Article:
4 min read
26 Feb


In this ad-cluttered, modern world we live in today, marketing has never been more important. 

To succeed in business, you need to be able to cut through all of the noise and get your product or service in front of your ideal audience. 

Statistics show that companies typically spend around 20% or more of their revenue on marketing. 

But if you are not tracking the right metrics, you’re walking yourself through the dark, hoping it will have the desired effects. 

Here, I mean specific numbers you need to follow and work to improve. 

Yes, there are an endless amount of marketing KPIs you could be looking at, but here’s a list of the 5 key metrics you should be tracking, in order to have a clear view of where your marketing efforts should be. 

1. Qualified Leads

A qualified lead is a potential customer who matches your ideal buyer profile, even if they have not contacted your business. 

And regardless of what your definition of a qualified lead is, it always refers to someone who has a high chance of making a purchase. 

Simply, qualified leads are crucial to any marketing campaign, because they are the ones most likely to make a decision and buy from you. 

Whilst some campaigns can produce a lot of leads, only few may qualify. 

However successful campaigns will find a handful of leads, but are much more likely to convert, therefore have a higher number of qualified leads. 

That said, each marketing campaign should be personalised, so don’t just rely on mass marketing. 

Secondly, rather than cold calling or emailing everyone, spend more time and do research to qualify potential clients. 

2. Time Spent on Site

If people are spending a lot of time on your site, it’s a great sign to indicate they’re interested in your business. 

Plus, if they’re spending a significant amount of time by checking out other pages on your site too, it’s a sure indicator they’ve found something of value and are interested in what you could offer them. 

To start monitoring traffic, tools like Google Analytics is a great place to begin, and it offers KPI reporting to help you make informed decisions. At no cost, it’s a no brainer. 

And, if you find any low-performing pages where visitors are spending less time, take a look and try to understand why, so you can make any necessary changes. 

3. Bounce Rate

Bounce rate is similar to how much time visitors spend on your website, but it’s a bit more specific. 

To put it simply, bounce rate refers to visitors who land on your homepage and then immediately leave. 

Of course, it’s a little difficult to say why they have done this (we’re not mind readers), but someone who “bounces” is essentially signalling that they’re just not interested. 

Usually, if you have a high bounce rate it could be that your homepage is not designed well, or that you are focusing your digital marketing efforts on the wrong people, and therefore need to change your strategy.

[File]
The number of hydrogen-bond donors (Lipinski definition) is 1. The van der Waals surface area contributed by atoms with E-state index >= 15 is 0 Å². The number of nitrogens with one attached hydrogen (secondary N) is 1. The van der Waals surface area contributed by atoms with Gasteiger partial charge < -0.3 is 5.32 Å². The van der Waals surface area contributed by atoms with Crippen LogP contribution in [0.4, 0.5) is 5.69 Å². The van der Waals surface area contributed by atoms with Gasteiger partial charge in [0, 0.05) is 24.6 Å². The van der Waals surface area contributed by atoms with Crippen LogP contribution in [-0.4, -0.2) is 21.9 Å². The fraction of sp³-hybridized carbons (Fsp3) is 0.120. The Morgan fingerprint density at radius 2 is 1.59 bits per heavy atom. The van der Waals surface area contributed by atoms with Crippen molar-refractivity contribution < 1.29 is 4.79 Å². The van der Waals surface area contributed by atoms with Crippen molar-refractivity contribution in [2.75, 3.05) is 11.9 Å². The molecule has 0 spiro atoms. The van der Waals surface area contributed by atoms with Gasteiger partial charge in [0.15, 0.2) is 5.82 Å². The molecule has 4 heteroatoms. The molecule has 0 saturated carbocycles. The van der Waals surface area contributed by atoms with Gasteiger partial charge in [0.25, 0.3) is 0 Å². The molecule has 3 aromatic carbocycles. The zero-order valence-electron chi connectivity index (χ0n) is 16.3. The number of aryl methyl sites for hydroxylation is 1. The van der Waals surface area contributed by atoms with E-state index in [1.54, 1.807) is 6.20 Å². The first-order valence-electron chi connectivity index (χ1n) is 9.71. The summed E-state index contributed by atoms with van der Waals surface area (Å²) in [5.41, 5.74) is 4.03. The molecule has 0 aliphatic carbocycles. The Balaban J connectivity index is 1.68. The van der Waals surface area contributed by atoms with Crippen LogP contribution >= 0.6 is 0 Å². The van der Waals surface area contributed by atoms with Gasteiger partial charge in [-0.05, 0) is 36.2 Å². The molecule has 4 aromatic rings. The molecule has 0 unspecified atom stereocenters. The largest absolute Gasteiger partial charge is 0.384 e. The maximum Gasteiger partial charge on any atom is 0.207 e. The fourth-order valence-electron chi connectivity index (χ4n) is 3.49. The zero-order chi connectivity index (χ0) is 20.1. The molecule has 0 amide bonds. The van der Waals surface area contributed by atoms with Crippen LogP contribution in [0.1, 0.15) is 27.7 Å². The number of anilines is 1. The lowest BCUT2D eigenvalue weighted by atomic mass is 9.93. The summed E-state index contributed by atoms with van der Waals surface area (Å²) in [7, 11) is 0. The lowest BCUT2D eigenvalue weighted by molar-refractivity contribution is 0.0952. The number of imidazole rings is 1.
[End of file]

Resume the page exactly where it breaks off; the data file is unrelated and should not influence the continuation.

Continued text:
As such, think about tweaking your web design; it could be as simple as adding a picture with a link or adding some more interesting text. 

Then, if you don’t see an improvement in your bounce rate, take a look at your buyer profile and determine whether you’re targeting the right people.


4. Conversion Rate


As you may already know, conversion rate is the percentage of people who appear on your landing page and then turn into a customer. 

In some cases, this can be closely related to bounce rate; landing pages with high bounce rates normally have low conversion rates. 

And as obvious as it sounds, a low conversion rate is not good news - it probably means you’re spending too much money on push marketing to send people to a page, but not getting the sales you want. 

Similar to bounce rate, sometimes your conversion rate can be improved with a few adjustments to your web design. 

So, try changing the colour of your call-to-action or adding a more compelling headline. 

Another great thing to try, is consider offering a freebie to encourage visitors to sign up to your mailing list; even though they’re not in the right stage of the sales funnel to make a decision, they may be interested in your product to see what you have to offer, and therefore begin to build a relationship with your company.


5. Customer Acquisition Cost (CAC)


CAC is how much time and money you spend trying to convince the average customer to try and buy from you. It’s sometimes referred to as CPA, cost per acquisition. 

To put it differently, it takes into account all of the cost it takes to reach a customer and then move them through the sales pipeline. 

Then, this provides you with a number that you can use to compare with the average sale, to determine how much profit you’re making. 

For instance, if your marketing costs for a given year was £50,000 and you acquired 1,000 new customers, your CAC is £50.


Wrapping Up

There are literally thousands of different marketing metrics for every digital channel and platform. 

Quite often, you won’t have that kind of time. 

Hence, focusing on the right metrics, ones that give you actionable insights on how to grow your business, are the most important ones. 

To track all of this data effectively, organise your metrics on a spreadsheet or CRM system, and assess these on a monthly basis, so you can adjust your budget and strategy where appropriate. 

To learn more, get in touch with us today. 

This blog was produced in collaboration with: 

Court of Protection Solicitors: Thaliwal & Veja

Commercial Air Conditioning Leicester Specialists: HAR UK

© Jo Gordon Consulting Ltd 2022

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